Filed under: Gulf Oil Spill
June 17th, 2010
10:40 AM ET

Little-known pancake batfish could be one of oil spill's early victims

Kelly Lynch

[cnn-photo-caption image=http://i.cdn.turner.com/cnn/2010/US/06/14/gulf.oil.threatened.species/story.pancake.batfish.lsu.jpg caption="For deep-water denizens like pancake batfish, threat is from underwater oil plumes." width=300 height=169]

The Deepwater Horizon oil spill has already claimed many victims - from pelicans to oyster beds and precious marshland. But there may be one more: a species only just recently discovered.

Scientifically known as halieutichthys aculeatus, it is not a thing of beauty. But it lives an anonymous sort of existence on the seabed of the Gulf, some 1,500 feet below the waves and - like all marine life in the gulf - plays its role in the food chain.

Its more digestible name is the Louisiana pancake batfish. And if oil stays deep under water, the gulf could lose it before it's even officially recognized as a species.

While scientists are uncertain what the long-range effects of the massive spill will be on the gulf's delicate balance of life and death and its complex food chain, the little-known Louisiana pancake batfish is a case in point of one species whose very existence is in that balance.

Keep reading...

Filed under: Gulf Oil Spill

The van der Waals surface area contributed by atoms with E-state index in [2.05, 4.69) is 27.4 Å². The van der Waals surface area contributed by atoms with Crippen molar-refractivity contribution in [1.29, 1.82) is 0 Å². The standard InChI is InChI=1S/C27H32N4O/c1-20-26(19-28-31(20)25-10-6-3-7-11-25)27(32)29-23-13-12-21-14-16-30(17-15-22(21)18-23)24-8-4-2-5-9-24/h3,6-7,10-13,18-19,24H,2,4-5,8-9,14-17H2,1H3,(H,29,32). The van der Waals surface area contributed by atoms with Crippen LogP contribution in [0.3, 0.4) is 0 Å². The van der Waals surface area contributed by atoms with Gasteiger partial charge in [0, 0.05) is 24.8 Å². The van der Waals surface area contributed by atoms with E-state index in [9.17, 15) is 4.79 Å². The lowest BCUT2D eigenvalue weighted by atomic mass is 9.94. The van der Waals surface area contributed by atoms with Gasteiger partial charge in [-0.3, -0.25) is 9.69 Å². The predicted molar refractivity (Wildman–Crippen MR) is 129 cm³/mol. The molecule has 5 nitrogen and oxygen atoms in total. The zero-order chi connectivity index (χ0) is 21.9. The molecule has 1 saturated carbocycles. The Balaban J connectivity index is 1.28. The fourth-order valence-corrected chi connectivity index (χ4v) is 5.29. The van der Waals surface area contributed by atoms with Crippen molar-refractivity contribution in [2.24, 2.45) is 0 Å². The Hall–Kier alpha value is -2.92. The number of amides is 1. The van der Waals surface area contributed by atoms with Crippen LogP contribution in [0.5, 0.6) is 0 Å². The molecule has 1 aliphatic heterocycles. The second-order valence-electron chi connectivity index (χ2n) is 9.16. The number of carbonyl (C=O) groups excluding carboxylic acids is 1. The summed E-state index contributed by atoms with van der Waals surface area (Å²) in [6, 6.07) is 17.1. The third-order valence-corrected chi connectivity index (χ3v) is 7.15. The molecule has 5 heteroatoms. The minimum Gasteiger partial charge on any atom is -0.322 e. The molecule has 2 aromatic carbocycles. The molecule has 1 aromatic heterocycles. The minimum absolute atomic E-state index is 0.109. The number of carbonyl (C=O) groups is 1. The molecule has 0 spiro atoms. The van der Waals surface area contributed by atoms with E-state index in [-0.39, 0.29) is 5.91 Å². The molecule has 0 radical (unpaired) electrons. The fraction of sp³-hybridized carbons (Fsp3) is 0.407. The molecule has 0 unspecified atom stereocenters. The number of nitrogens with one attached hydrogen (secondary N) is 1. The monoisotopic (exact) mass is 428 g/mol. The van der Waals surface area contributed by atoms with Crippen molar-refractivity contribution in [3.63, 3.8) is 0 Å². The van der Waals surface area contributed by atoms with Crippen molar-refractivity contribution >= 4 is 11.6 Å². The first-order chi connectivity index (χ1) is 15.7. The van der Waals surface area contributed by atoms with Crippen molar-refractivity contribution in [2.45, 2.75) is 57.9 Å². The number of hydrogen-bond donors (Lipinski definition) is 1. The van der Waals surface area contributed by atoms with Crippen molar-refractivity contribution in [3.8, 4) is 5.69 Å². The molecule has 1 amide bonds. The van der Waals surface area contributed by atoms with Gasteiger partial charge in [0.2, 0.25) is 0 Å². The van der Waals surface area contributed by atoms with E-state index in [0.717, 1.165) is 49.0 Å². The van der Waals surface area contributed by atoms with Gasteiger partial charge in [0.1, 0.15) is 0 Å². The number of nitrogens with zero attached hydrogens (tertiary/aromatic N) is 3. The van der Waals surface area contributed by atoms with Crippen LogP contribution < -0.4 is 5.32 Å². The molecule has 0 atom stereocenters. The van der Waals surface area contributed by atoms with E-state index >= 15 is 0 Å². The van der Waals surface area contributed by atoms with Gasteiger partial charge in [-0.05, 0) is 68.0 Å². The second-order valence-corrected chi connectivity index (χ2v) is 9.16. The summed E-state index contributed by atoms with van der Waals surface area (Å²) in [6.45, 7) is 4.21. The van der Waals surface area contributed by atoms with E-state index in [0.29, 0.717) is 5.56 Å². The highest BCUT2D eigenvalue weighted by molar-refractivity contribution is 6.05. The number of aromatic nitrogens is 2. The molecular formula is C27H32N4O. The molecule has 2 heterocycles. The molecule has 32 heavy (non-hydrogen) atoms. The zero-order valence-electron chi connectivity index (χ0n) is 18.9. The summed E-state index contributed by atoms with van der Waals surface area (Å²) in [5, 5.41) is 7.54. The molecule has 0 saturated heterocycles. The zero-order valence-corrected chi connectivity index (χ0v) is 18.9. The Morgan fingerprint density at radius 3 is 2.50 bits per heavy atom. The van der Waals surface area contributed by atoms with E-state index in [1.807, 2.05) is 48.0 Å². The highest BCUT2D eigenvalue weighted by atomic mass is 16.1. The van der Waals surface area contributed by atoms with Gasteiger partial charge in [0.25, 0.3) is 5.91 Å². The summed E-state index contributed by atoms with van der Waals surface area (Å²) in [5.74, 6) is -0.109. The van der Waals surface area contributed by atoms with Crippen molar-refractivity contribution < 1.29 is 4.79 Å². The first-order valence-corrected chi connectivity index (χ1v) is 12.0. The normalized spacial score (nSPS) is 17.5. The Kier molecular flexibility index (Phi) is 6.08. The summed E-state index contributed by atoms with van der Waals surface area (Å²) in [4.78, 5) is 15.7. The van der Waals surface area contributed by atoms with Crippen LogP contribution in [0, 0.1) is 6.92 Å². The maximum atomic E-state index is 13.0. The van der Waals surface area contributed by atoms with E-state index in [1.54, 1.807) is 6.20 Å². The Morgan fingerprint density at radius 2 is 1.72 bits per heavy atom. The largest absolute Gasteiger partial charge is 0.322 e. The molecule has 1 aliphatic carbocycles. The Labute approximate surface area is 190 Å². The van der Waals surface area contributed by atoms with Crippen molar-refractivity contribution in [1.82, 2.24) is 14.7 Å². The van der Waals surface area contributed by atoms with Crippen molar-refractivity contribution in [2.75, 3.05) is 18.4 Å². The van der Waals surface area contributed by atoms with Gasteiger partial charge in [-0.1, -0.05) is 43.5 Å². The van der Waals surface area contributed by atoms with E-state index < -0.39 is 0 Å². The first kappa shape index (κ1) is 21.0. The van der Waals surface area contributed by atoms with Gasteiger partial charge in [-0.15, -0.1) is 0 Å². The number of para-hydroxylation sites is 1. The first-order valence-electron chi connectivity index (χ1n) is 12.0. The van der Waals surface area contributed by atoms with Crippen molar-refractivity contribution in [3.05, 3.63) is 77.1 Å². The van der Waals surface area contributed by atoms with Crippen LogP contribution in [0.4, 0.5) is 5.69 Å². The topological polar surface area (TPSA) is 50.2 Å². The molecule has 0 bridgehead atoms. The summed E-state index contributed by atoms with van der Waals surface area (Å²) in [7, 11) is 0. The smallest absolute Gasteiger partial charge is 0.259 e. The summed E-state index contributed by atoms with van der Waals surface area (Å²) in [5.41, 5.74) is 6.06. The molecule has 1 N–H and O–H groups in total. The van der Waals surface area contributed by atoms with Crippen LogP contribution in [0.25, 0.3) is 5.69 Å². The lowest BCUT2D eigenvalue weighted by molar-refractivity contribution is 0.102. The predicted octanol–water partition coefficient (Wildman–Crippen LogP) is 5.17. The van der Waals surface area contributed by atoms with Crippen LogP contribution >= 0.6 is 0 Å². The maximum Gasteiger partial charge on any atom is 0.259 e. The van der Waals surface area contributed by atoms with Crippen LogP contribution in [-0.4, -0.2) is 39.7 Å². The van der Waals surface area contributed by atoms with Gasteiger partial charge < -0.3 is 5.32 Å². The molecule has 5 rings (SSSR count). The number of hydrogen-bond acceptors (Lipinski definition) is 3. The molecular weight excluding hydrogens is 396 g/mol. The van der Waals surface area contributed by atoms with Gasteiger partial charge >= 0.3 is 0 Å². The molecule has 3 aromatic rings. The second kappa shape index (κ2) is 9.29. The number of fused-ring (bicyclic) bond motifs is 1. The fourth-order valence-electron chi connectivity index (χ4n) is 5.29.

June 17th, 2010
10:33 AM ET

Israel to change rules for civilians bringing aid to Gaza

Michal Zippori

[cnn-photo-caption image=http://i.cdn.turner.com/cnn/2010/WORLD/meast/06/17/israel.security.aid/t1larg.aid.gaza.gi.jpg caption="Israeli officers stand by aid at Ashdod port unloaded from humanitarian ships boarded by troops on May 31, 2010." width=300 height=169]

Jerusalem– Israel's security Cabinet said Thursday it would "liberalize" the system that allows civilians to bring aid to Gaza.

The decision comes after an international outcry over Israel's handling of ships carrying aid to Gaza last month.

A flotilla of ships trying to break Israel's blockade of Gaza was stopped by naval vessels on May 31. Nine people on one of the ships were killed when the Israeli military boarded it and gunfire broke out.

Israel says its troops were attacked with knives, metal poles and other objects.